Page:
What kinds of competence would make for self-reliant learners? After a year of painstaking conversation with students, teachers, staff, employers, and the public, I proudly presented Peter with a list of several dozen clusters of competence. “You’ve got to be kidding!” he bellowed. “No more than ten—at the most!” I knew he was right, the clusters hit the shredder, and we went back to the scissors and paste. What finally emerged were ten “Areas of Competence”: Self-awareness, Communication, Cultural Awareness, Community Relations, Interpersonal Relationships, Creative Competence, Manual and Physical Competence, Environmental Awareness, Analytical Competence, and [oh yes!] Knowledge. Looking back, I recognize it as clearly a committee scramble, but hey, we were trying to re-invent higher education, weren’t we? You could do worse.

So there was one more challenge. How would we decide when a person was ready to graduate? And who would decide? What we came up with is not unlike the portfolio process used today in widely diverse educational settings: students developed a “learning contract” complete with learning goals developed in consultation with CCV staff; they assessed their prior learning against those goals, took courses and independent studies to meet them, and throughout the process met with a “Local Review Committee” made up minimally of a community member, college staff, a fellow student, and faculty. Upon approval, the portfolio went to a college-wide committee for final review.

All of this and more I wrote up in a document for CAEL and the College. It remains, frankly, one of my proudest achievements though surely long forgotten and unread. Titled Standard Setting by Students and Community: How Much Is Enough?, it became the founding framework for the CCV Associate’s Degree and a model for a number of other non-traditional institutions seeking to be a part of a truly student-centered, community-based approach to promoting educational quality grounded not in hours spent in a classroom or degrees held by faculty but by the relevance and appropriateness, the goodness of fit with both local and global constraints. It was a bid, I still believe, for a more rooted, integrated, and connected vision of education, but a bid too tender to stand.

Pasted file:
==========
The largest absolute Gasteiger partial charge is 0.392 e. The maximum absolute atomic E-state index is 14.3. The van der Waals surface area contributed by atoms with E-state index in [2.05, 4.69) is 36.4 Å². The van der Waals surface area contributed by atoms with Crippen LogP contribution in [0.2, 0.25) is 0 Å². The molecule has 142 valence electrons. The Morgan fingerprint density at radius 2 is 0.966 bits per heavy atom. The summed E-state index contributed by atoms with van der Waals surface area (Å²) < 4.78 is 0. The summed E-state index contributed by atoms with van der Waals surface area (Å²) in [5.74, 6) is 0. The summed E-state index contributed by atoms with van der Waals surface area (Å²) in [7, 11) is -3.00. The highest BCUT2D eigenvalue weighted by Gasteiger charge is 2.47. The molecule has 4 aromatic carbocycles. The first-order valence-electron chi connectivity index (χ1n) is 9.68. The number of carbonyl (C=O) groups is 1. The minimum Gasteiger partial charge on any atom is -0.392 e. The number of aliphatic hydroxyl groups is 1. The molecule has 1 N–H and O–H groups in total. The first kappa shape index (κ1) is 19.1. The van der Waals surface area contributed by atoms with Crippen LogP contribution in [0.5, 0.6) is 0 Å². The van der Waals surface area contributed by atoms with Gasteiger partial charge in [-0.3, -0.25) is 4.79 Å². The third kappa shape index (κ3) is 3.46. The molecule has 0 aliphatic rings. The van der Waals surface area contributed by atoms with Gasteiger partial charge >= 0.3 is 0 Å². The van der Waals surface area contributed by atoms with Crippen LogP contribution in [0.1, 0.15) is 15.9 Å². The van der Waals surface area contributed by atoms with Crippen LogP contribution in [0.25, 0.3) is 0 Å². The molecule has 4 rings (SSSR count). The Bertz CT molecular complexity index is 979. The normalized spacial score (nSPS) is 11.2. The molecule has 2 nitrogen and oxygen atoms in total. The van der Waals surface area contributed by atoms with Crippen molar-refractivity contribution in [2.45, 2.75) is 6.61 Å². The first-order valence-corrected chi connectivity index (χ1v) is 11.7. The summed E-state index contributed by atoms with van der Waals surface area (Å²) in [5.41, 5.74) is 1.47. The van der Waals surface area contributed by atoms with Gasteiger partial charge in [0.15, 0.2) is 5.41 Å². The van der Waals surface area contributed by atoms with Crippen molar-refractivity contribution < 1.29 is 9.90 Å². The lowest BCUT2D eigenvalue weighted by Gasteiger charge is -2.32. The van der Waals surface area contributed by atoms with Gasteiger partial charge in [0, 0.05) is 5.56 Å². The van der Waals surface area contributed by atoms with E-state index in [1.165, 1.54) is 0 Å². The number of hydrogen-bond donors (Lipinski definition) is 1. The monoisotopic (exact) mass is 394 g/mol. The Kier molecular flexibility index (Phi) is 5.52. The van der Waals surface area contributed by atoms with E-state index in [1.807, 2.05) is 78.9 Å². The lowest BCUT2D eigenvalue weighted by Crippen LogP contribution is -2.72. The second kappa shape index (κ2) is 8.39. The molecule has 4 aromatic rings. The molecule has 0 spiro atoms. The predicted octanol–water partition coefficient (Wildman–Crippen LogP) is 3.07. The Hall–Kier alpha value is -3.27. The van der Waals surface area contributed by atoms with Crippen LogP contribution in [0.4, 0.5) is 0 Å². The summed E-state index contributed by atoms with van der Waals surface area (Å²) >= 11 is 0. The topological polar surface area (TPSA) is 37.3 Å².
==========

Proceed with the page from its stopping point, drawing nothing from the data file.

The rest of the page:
Like the CAEL report, much of the founding charism of CCV was far too heady to last. Many of those early dreams were simply the stuff of any initial start-up, bound to take more substantial form in the rub of the world. And much of it was sheer youthful idealism, some avowedly misguided, an outgrowth of our own 60’s counter-dependence. We knew what we were against, but were less adept at creating something that would reliably replace it. Clearly the free tuition and unpaid faculty impulse was unsustainable; tuition and teacher pay rapidly returned, as did the practice of paying for instructional space. And, with accumulating experience, it made sense to hire the same excellent teachers over and over, thus establishing a kind of permanent faculty. Then, several years after our inclusion in the State College system, credits swept back in. A purely competence-based system was too radical an assault on institutional collaboration, too wrenching a demand for the larger system to accommodate. Myrna Miller, who as President in the early eighties consolidated much of this retrenchment, deserves great credit for bringing about changes that were undeniably essential for the college’s long-term survival. And she did so while continuing to nourish the deep commitment to students that has remained at the heart of the college and that ultimately enabled it to thrive.

More than four decades later, I look back on those years, at once appalled by our arrogance, gratified by the courage of our aspirations, astonished by our achievement, and deeply proud of what CCV has become. I leaf through the handsome publications, scan the inspiring diversity of course offerings across the state, see the strength and pride on the faces of the graduates, and am filled with gratitude that we were given the opportunity to lay the groundwork in those early years for what has become such an extraordinary, inspiring, and truly excellent educational institution.

August 11, 2015